Joint and muscle pain caused by allergies

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DEAR DR. GOTT: I am 75 years old and have what I believe is muscle and joint pain caused by allergies, similar to the lady that wrote you a while back. For me it happens mostly in the fall but when the aches and pain come, I just take antihistamines until the first freeze and then all is okay. This note is only to tell you that there are more like her out there.

DEAR DR. GOTT: Sometime ago you had an article about muscle and joint pain caused by allergies. Well, I am one of those people. This has been going for many years and I have been to so many doctors and have had many tests but everyone tells me there is nothing wrong, it’s probably my imagination. I also have told all the doctors I have been to that after I take an antihistamine, I have relief. No one believes me.

DEAR READERS: These are just a few of the letters I received regarding a column regarding a seemingly unusual allergy symptom.

Most people associate seasonal allergies with red or watery eyes, a runny nose, congestion, sneezing, sore throat, and coughing. Food allergies, especially nuts and shellfish, typically bring to mind swollen lips and tongues, hives, rashes, trouble breathing, and even anaphylactic shock. Pet and insect allergies bring on thoughts of itching, rashes, hives, sneezing, and coughing.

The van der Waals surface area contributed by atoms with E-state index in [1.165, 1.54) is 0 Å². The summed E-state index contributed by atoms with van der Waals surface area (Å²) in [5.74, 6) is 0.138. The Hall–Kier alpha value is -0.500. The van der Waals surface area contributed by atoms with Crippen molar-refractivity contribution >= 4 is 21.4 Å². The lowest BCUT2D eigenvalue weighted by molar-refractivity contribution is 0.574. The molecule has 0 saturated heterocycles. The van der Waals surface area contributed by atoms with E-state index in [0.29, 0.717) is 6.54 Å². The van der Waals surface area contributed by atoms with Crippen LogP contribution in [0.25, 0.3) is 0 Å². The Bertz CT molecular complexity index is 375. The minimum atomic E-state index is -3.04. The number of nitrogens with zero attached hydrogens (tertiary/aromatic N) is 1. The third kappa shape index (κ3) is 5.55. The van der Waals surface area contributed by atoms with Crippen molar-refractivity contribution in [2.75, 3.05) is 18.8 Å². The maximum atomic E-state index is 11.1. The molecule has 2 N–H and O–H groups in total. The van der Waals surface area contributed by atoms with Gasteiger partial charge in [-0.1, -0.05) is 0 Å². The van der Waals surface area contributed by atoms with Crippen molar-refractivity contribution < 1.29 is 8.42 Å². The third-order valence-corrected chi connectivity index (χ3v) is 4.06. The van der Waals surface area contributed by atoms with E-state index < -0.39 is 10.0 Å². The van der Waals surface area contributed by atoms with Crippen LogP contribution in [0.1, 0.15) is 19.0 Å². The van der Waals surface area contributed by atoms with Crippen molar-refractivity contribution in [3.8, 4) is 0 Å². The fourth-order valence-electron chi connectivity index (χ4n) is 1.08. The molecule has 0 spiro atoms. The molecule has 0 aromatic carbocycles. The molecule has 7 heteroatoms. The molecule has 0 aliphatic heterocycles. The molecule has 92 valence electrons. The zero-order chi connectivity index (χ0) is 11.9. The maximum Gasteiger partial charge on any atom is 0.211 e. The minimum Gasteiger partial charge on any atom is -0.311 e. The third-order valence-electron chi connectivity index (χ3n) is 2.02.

In most instances, simple avoidance of the offending substance and the use of over-the-counter antihistamines can sufficiently control and prevent symptoms. Some may respond better to decongestants, corticosteroids, or other allergy meds. For those who experience severe, life-threatening allergic reactions, epinephrine, often given immediately with an Epi-pen, may be necessary.

When muscle and joint pain is experienced, allergies are not generally considered a cause. These symptoms are more commonly the result of arthritis, Lyme disease, certain autoimmune disorders, osteoporosis, bursitis, and more. An easy way to determine if allergies may be playing a role is to try a short course (up to a week) of antihistamines. If the pain doesn’t improve, it’s time to see the doctor to determine what the cause is.

Readers who are interested in learning more can order my Health Report “Allergies” by sending a self-addressed, stamped number 10 envelope and a $2 US check or money order to Dr. Peter Gott, PO Box 433, Lakeville, CT 06039. Be sure to mention the title or print an order form from my website,

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